Wisconsin-based Gundersen Health System and Marshfield Clinic Health System have decided not to merge after all. The two health systems had been discussing a potential union since last May but have instead opted to remain independent. “[W]e have to make the right decision for our patients and for our organizations,” said Dr. Scott Rathgaber, Gundersen’s CEO, in a press statement. The organizations said they would continue to partner on existing initiatives, such as the Wisconsin National Community Oncology Research Program, as well as future opportunities that may arise.

Some Albertsons Cos. pharmacies now provide 1- to 2-hour prescription delivery. For now, the service is available at Safeway pharmacies in San Jose, Calif., and Washington, D.C.; Albertsons pharmacies in Louisiana; Randalls pharmacies in Austin and Houston; and Albertsons and Tom Thumb pharmacies in Dallas-Ft. Worth. The company plans to extend the service to additional markets throughout the year ahead. According to a press release, Albertsons is partnering with ScriptDrop on the delivery service.
Dr. Steven Kalkanis is the new CEO of the Henry Ford Medical Group, a group practice with 1,900 physicians. He is the successor to Dr. William Conway, who served more than four decades with the Henry Ford Health System. In addition to his role as CEO of the medical group, Dr. Kalkanis, a renowned neurosurgeon, is now also Henry Ford Health System’s senior vice president and chief academic officer, the organization announced. He has been with Henry Ford since 2004.
University Hospitals Health System has appointed Dr. Cliff Megerian as its next CEO. He will succeed Thomas Zenty, who said in October that he would step down in January 2021. Until that time, Dr. Megerian will serve as president of the health system. A noted ENT specialist and researcher, Dr. Megerian is a “surgical pioneer” in cochlear implants for children, according to University Hospitals’ press announcement.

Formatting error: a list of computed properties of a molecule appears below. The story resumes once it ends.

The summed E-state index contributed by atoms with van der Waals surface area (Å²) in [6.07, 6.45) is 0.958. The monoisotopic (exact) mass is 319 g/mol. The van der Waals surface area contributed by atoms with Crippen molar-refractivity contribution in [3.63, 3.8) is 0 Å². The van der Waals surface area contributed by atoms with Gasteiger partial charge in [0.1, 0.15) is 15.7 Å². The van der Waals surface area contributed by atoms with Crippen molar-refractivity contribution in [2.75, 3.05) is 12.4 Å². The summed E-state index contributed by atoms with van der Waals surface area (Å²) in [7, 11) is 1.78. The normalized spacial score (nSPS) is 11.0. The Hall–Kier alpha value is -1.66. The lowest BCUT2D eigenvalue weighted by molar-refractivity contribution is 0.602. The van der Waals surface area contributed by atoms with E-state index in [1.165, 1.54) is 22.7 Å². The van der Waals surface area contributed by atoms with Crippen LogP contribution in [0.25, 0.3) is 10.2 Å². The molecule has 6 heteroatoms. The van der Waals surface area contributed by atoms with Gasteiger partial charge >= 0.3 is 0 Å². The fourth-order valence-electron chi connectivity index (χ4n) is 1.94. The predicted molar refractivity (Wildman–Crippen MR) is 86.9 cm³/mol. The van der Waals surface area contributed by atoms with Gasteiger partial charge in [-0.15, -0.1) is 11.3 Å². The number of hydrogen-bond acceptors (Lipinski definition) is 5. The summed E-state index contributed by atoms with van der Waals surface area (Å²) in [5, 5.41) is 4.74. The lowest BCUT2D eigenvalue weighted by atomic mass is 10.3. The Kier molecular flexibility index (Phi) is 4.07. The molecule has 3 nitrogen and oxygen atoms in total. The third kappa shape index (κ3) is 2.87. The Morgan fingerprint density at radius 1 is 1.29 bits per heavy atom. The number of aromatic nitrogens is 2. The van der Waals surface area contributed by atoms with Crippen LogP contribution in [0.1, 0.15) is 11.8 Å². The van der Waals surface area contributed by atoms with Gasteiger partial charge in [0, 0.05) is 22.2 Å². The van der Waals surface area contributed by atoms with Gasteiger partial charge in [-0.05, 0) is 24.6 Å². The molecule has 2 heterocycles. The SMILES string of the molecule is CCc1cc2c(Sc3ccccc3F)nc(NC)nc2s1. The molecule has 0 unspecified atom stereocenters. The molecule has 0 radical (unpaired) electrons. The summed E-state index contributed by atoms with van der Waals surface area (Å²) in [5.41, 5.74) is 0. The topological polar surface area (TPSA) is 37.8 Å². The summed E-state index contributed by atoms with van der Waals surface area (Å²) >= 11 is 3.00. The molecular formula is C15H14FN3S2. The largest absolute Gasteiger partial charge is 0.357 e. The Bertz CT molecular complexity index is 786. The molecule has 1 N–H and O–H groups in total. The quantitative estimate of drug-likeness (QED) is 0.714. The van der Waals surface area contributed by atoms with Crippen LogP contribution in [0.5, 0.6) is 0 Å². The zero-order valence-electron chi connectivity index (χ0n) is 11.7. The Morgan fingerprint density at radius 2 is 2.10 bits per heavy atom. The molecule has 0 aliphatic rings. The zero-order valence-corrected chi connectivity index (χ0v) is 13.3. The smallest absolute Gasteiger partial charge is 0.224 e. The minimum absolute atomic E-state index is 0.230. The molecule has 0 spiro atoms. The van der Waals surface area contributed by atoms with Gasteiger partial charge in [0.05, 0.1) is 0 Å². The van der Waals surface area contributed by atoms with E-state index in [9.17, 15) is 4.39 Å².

FDA Approvals
The Food and Drug Administration ended 2019 with a flurry of drug approvals, including several that are particularly noteworthy:
  • Seattle Genetics and Astellas’ Padcev (enfortumab vedotin-ejfv), a first-in-class antibody-drug conjugate that received accelerated approval for treating adults with locally advanced or metastatic urothelial cancer — the most common form of bladder cancer.
  • Allergan’s Ubrelvy (ubrogepant), a first-in-class oral CGRP receptor agonist approved for the acute treatment of migraine, with or without aura, in adults. According to Allergan, the drug has “a completely new mechanism of action for the acute treatment of migraine” — it prevents a protein that’s released during a migraine attack from binding to its receptors.
  • Intra-Cellular Therapies’ Caplyta (lumateperone), a drug approved for treating adults with schizophrenia. It targets the neurotransmitters serotonin, dopamine, and glutamate and is also being tested as a potential treatment for bipolar disorder and major depressive disorder.
  • Eisai’s Dayvigo (lemborexant), an insomnia treatment approved for adults. Dayvigo belongs to a new class of drugs that target the orexin system — they act on the brain’s neurotransmitter system to suppress the wake drive, rather than targeting the brain’s sleep centers to increase the sleep drive, according to Eisai.
What we’re reading
Primary Care Spending in the Commercially Insured Population. JAMA, 12.10.19 (subscription required)
MedPAC Chief Expects Waning Support for Medicare’s MIPS. Medscape, 12.13.19 (registration required)